Advertisement

A Periodic Portfolio Scheduler for Scientific Computing in the Data Center

  • Kefeng Deng
  • Ruben Verboon
  • Kaijun Ren
  • Alexandru Iosup
Conference paper
Part of the Lecture Notes in Computer Science book series (LNCS, volume 8429)

Abstract

The popularity of data centers in scientific computing has led to new architectures, new workload structures, and growing customer-bases. As a consequence, the selection of efficient scheduling algorithms for the data center is an increasingly costlier and more difficult challenge. To address this challenge, and contrasting previous work on scheduling for scientific workloads, we focus in this work on portfolio scheduling—here, the dynamic selection and use of a scheduling policy, depending on the current system and workload conditions, from a portfolio of multiple policies. We design a periodic portfolio scheduler for the workload of the entire data center, and equip it with a portfolio of resource provisioning and allocation policies. Through simulation based on real and synthetic workload traces, we show evidence that portfolio scheduling can automatically select the scheduling policy to match both user and data center objectives, and that portfolio scheduling can perform well in the data center, relative to its constituent policies.

Keywords

Portfolio scheduling Data center Provisioning and allocation Scheduling policies Scientific workloads 

Notes

Acknowledgments

Supported by the STW/NWO Veni grant 11881, the Dutch national research program COMMIT, the Commission of the European Union (Project No. 320013, FP7 REGIONS Programme, PEDCA), the National Natural Science Foundation of China (Grant No. 60903042 and 61272483), and the R&D Special Fund for Public Welfare Industry (Meteorology) GYHY201306003.

References

  1. 1.
    Lublin, U., Feitelson, D.G.: The workload on parallel supercomputers: modeling the characteristics of rigid jobs. J. Parallel Distrib. Comput. 63(11), 1105–1122 (2003)CrossRefzbMATHGoogle Scholar
  2. 2.
    Iosup, A., Dumitrescu, C., Epema, D.H.J., Li, H., Wolters, L.: How are real grids used? the analysis of four grid traces and its implications. In: GRID (2006)Google Scholar
  3. 3.
    Feitelson, D.G., Rudolph, L., Schwiegelshohn, U.: Parallel job scheduling — a status report. In: Feitelson, D.G., Rudolph, L., Schwiegelshohn, U. (eds.) JSSPP 2004. LNCS, vol. 3277, pp. 1–16. Springer, Heidelberg (2005) CrossRefGoogle Scholar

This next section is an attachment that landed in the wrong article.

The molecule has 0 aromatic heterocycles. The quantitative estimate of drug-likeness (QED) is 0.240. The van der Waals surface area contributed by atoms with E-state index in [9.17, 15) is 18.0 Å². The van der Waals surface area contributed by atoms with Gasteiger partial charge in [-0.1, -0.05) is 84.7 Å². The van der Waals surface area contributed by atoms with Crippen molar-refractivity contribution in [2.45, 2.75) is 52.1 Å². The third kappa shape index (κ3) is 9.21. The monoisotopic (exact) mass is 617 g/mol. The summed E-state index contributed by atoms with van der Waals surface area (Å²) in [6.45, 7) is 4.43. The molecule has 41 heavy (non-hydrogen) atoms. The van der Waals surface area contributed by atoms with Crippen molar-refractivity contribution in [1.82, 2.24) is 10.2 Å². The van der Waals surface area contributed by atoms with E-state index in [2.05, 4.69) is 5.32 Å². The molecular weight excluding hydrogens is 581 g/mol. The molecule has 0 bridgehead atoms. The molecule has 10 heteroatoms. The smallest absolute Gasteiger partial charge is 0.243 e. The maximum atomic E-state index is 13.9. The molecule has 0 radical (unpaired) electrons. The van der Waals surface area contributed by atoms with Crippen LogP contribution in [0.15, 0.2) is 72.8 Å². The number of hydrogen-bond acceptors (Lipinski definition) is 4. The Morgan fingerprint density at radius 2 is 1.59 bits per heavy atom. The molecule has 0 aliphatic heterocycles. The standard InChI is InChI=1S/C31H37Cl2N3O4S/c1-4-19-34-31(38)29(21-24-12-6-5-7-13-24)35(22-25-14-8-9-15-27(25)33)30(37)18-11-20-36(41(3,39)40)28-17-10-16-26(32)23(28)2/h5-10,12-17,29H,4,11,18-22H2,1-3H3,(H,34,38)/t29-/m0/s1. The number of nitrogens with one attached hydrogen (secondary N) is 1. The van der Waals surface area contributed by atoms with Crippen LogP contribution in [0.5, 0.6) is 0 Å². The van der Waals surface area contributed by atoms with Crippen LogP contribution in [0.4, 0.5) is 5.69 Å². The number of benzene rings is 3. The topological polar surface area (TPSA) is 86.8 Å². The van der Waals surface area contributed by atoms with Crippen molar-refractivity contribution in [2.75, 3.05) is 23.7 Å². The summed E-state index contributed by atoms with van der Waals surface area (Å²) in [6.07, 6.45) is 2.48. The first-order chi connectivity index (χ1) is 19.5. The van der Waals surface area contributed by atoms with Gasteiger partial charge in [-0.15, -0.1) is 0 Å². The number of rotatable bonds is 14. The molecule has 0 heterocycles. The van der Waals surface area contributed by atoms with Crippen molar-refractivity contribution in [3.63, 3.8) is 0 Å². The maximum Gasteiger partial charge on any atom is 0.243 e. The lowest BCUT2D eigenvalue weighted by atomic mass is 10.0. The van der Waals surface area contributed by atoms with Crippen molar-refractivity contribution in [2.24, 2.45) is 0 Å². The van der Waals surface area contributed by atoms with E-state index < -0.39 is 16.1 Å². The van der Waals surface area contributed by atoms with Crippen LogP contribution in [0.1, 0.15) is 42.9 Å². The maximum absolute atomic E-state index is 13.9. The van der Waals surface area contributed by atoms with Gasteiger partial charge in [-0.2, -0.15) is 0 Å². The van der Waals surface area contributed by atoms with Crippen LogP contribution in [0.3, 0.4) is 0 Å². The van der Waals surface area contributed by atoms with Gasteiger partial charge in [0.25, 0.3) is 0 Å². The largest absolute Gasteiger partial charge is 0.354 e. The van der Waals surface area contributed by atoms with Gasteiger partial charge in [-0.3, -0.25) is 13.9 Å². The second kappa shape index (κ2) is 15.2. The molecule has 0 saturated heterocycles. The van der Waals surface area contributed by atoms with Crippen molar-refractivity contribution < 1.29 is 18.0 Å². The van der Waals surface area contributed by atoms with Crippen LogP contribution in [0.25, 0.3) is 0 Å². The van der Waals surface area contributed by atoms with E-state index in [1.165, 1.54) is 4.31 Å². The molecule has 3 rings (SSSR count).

4. 4.
    Klusáček, D., Rudová, H.: Performance and fairness for users in parallel job scheduling. In: Cirne, W., Desai, N., Frachtenberg, E., Schwiegelshohn, U. (eds.) JSSPP 2012. LNCS, vol. 7698, pp. 235–252. Springer, Heidelberg (2013) CrossRefGoogle Scholar
  5. 5.
    Sabin, G., Lang, M., Sadayappan, P.: Moldable parallel job scheduling using job efficiency: an iterative approach. In: Frachtenberg, E., Schwiegelshohn, U. (eds.) JSSPP 2006. LNCS, vol. 4376, pp. 94–114. Springer, Heidelberg (2007) CrossRefGoogle Scholar
  6. 6.
    Bucur, A.I.D., Epema, D.H.J.: Scheduling policies for processor coallocation in multicluster systems. IEEE Trans. Parallel Distrib. Syst. 18(7), 958–972 (2007)CrossRefGoogle Scholar
  7. 7.
    Iosup, A., Sonmez, O.O., Anoep, S., Epema, D.H.J.: The performance of bags-of-tasks in large-scale distributed systems. In: HPDC, pp. 97–108 (2008)Google Scholar
  8. 8.
    Huberman, B.A., Lukose, R.M., Hogg, T.: An economics approach to hard computational problems. Science 27(5296), 51–53 (1997)CrossRefGoogle Scholar
  9. 9.
    Greenberg, A.G., Hamilton, J.R., Maltz, D.A., Patel, P.: The cost of a cloud: research problems in data center networks. Comp. Comm. Rev. 39(1), 68–73 (2009)CrossRefGoogle Scholar
  10. 10.
    Popa, L., Kumar, G., Chowdhury, M., Krishnamurthy, A., Ratnasamy, S., Stoica, I.: Faircloud: sharing the network in cloud computing. In: SIGCOMM (2012)Google Scholar
  11. 11.
    Greenberg, A.G., Hamilton, J.R., Jain, N., Kandula, S., Kim, C., Lahiri, P., Maltz, D.A., Patel, P., Sengupta, S.: Vl2: a scalable and flexible data center network. Commun. ACM 54(3), 95–104 (2011)CrossRefGoogle Scholar
  12. 12.
    Farrington, N., Porter, G., Sun, P.C., Forencich, A., Ford, J., Fainman, Y., Papen, G., Vahdat, A.: A demonstration of ultra-low-latency data center optical circuit switching. In: SIGCOMM, pp. 95–96 (2012)Google Scholar
  13. 13.
    Gordon, A., Amit, N., Har’El, N., Ben-Yehuda, M., Landau, A., Schuster, A., Tsafrir, D.: ELI: bare-metal performance for I/O virtualization. In: ASPLOS (2012)Google Scholar
  14. 14.
    Ben-Yehuda, M., Day, M.D., Dubitzky, Z., Factor, M., Har’El, N., Gordon, A., Liguori, A., Wasserman, O., Yassour, B.A.: The turtles project: design and implementation of nested virtualization. In: OSDI, pp. 423–436 (2010)Google Scholar
  15. 15.
    Villegas, D., Antoniou, A., Sadjadi, S.M., Iosup, A.: An analysis of provisioning and allocation policies for infrastructure-as-a-service clouds. In: CCGRID, pp. 612–619 (2012)Google Scholar
  16. 16.
    Agmon Ben-Yehuda, O., Schuster, A., Sharov, A., Silberstein, M., Iosup, A.: Expert: pareto-efficient task replication on grids and a cloud. In: IPDPS (2012)Google Scholar
  17. 17.
    Iosup, A., Epema, D.H.J.: Grid computing workloads. IEEE Internet Comput. 15(2), 19–26 (2011)Google Scholar
  18. 18.
    Iosup, A., Li, H., Jan, M., Anoep, S., Dumitrescu, C., Wolters, L., Epema, D.H.J.: The grid workloads archive. Future Gener. Comp. Syst. 24(7), 672–686 (2008)CrossRefGoogle Scholar
  19. 19.
    Feitelson, D.: Parallel workloads archive, http://www.cs.huji.ac.il/labs/parallel/workload/
  20. 20.
    Iosup, A., Sonmez, O.O., Epema, D.H.J.: DGSim: comparing grid resource management architectures through trace-based simulation. In: Luque, E., Margalef, T., Benítez, D. (eds.) Euro-Par 2008. LNCS, vol. 5168, pp. 13–25. Springer, Heidelberg (2008) CrossRefGoogle Scholar
  21. 21.